Global seabird response to forage fish depletion – one-third for the birds

P.M. Cury, Ian Boyd, S. Bonhommeau, T. Anker-Nilssen, R.J.M. Crawford, R.W. Furness, J.A. Mills, E.J. Murphy, H. Osterblom, M. Paleczny, J.F. Piatt, J-P. Roux, L. Shannon, W.J. Sydeman

Research output: Contribution to journalArticlepeer-review

435 Citations (Scopus)


Determining the form of key predator-prey relationships is critical for understanding marine ecosystem dynamics. Using a comprehensive global database, we quantify the effect of fluctuations in food abundance on seabird breeding success. We identify a threshold in prey (fish and krill, termed forage fish) abundance below which seabirds experience consistently reduced and more variable productivity. This response is common to all seven ecosystems and fourteen bird species examined within the Atlantic, Pacific and Southern Oceans. The threshold approximated one-third of the maximum prey biomass observed in long-term studies. This provides an indicator of the minimal forage fish biomass needed to sustain seabird productivity over the long-term.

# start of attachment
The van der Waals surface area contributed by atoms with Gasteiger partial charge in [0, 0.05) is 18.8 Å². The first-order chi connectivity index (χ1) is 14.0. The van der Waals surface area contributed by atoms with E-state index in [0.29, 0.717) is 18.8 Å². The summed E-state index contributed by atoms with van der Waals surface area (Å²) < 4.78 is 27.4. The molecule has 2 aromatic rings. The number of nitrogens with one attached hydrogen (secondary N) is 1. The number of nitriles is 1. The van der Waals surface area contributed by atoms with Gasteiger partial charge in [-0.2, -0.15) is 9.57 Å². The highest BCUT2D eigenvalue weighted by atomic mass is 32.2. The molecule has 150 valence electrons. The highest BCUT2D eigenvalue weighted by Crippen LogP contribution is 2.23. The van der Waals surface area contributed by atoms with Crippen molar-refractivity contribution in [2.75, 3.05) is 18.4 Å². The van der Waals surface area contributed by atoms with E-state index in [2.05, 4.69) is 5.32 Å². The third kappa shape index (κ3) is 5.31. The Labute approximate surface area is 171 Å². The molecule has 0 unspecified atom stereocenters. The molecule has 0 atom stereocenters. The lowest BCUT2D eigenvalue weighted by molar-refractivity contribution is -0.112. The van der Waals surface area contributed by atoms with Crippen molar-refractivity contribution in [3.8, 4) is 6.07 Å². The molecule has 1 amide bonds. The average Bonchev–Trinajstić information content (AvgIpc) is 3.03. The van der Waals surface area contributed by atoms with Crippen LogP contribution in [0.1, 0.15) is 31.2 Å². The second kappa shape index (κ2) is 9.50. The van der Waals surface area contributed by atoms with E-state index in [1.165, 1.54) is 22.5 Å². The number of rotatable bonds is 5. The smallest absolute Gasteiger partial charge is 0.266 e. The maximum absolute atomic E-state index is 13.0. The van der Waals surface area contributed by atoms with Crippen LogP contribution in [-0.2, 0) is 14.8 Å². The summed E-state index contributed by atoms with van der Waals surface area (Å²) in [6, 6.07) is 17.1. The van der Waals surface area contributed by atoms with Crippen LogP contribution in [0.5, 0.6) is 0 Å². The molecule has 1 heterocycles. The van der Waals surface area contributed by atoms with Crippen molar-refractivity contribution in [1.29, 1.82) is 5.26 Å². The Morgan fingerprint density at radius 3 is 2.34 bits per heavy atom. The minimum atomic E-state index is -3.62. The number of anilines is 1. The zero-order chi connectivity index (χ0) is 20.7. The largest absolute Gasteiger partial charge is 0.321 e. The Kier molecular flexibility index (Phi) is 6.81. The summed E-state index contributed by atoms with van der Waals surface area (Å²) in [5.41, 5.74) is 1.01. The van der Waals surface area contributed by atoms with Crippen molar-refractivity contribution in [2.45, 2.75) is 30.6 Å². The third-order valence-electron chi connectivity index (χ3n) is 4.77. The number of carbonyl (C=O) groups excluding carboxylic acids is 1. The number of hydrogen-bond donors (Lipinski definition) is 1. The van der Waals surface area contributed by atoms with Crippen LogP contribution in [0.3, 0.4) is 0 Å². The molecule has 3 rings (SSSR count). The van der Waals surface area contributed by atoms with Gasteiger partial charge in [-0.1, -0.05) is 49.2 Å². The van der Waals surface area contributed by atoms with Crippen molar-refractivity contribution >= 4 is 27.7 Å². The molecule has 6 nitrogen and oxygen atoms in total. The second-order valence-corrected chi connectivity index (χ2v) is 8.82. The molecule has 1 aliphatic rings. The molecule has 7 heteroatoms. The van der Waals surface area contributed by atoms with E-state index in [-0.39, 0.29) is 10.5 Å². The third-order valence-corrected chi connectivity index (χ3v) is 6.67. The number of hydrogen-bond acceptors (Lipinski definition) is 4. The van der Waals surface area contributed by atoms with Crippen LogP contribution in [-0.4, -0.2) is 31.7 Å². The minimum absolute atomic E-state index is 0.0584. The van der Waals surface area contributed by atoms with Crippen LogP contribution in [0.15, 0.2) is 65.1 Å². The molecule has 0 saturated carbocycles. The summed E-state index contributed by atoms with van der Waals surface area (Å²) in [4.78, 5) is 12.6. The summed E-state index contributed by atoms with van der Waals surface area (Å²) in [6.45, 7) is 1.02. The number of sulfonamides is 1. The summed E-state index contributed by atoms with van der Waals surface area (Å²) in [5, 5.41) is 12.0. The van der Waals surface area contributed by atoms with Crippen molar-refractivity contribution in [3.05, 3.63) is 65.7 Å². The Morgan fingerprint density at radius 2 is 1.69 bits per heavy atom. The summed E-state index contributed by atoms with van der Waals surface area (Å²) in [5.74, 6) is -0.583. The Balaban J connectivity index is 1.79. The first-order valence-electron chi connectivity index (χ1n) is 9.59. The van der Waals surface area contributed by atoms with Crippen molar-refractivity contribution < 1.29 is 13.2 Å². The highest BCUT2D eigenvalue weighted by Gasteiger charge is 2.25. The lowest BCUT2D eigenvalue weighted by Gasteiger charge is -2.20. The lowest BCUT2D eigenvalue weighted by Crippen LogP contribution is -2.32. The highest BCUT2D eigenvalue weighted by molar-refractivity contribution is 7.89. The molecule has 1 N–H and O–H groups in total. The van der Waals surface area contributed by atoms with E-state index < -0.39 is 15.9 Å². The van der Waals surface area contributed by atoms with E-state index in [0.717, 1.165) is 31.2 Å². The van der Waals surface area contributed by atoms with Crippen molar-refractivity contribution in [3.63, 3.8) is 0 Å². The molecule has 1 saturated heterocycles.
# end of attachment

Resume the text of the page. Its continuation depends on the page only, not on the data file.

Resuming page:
Original languageEnglish
Pages (from-to)1703-1706
Issue number6063
Publication statusPublished - 23 Dec 2011


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